Brailes, Part 1

My great-great-grandmother, Kate Holtom, was born in Brailes, Warwickshire in 1862. Her father, Daniel Holtom and Daniel’s mother, Charlotte Clifton were also born there. Charlotte’s parents Joseph Clifton & Mary Davis were married in Brailes in 1795. Joseph’s parents may have been Leonard & Esther Clifton. A 2 line article in the Hereford Times of 1785 says that Mrs Clifton, wife of Mr Leonard Clifton, of the George Inn at Brailes, in Warwickshire, was last week safely delivered of three daughters, all living. Mrs Clifton had before 19 children, all born alive and baptized. It is recorded in the parish register that all the triplets died within a few days. Continue reading

The Hipwells, a scattered family

Benjamin Hipwell, a bricklayer, and Ann Farn were my great-great-grandparents and lived in Rugby, Warwickshire. They had 9 children that I know about, 8 of whom survived past infancy. After Ann died, in Harrall’s Court in 1874, Benjamin moved to Birmingham, where he married the widowed Hannah Birch (nee Hunt) in 1876. Benjamin died in Birmingham Workhouse in 1884. Continue reading

John Duppa and Judith Green of Loxley

Tell anyone your hobby is researching your family tree, and one of the most common responses is ‘How far back have you got?’ Here is my answer to that question.

On all of my lines, I have gone back at least 4 generations, i.e. to my great-great-grandparents. Going further back depends on many factors, but I have found that the most important is whether a family stayed in the same area. The line I have provisionally got furthest back with stayed in one village for 6 generations, about 180 years!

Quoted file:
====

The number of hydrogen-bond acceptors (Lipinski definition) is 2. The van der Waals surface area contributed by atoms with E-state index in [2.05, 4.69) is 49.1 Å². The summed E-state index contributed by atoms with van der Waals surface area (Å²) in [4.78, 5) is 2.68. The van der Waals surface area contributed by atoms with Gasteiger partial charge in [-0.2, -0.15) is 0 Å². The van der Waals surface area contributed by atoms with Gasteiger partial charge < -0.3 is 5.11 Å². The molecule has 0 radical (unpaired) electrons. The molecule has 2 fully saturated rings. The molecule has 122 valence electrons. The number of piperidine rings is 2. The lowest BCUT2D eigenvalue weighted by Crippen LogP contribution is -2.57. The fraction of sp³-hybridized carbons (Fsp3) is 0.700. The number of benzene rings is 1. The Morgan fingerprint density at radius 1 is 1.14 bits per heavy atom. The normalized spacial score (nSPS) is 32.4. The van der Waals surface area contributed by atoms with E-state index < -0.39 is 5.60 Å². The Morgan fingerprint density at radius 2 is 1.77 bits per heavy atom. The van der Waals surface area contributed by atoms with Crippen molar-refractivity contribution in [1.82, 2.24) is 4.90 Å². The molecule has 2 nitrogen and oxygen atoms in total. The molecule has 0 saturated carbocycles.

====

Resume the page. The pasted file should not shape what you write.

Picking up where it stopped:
Continue reading

The Dagnells (sometimes Dagnalls) of Denaby Main

James Dagnell and Priscilla Bourne were my great-great-grandparents. Priscilla is one of my ‘brick wall’ ancestors, who I haven’t so far found any information on. James came to England from Ireland in the 1840s with his parents & 2 siblings, at the time of the Great Famine. After marrying, James & Priscilla lived for a few years in Whitwick in Leicestershire, before moving to Denaby Main in the mid 1870s, where they stayed until they died.

Denaby Main was historically in the West Riding of Yorkshire, although now it is in South Yorkshire. The Denaby Main Colliery Company was formed in the 1860s, and Denaby Main Colliery Village was built to house workers and their families. The colliery closed in 1968, and all the terraced houses where mine workers like the Dagnells had lived were demolished and replaced by semi-detached houses. Continue reading

David Eades of Galveston, and George Eades of Kansas

This post is about people I’m not even sure I’m related to.

My great-great-grandfather, Joseph Eades, had a brother George. On the 1861 census, George was living on Bell Barn Road, Birmingham with his wife Elizabeth & 4 children. In 1871, Elizabeth is living on Bishop St South with 2 children. She is head of the household, but is shown as married, not widowed. So, what happened to George?
Continue reading

Joseph Eades and a meadow in Worcestershire

I’ve always been a bit stuck getting anywhere with the Eades family, but the recent release by Ancestry of Birmingham parish records prompted me to have another look, and this time I’ve made some progress.

My great-great-grandfather, Joseph Eades, was born c. 1829 in Birmingham. From around 1860 to 1881, he lived in Lee Bank Road, Birmingham. From his marriage certificate, I know his father was also called Joseph and was a gardener. Continue reading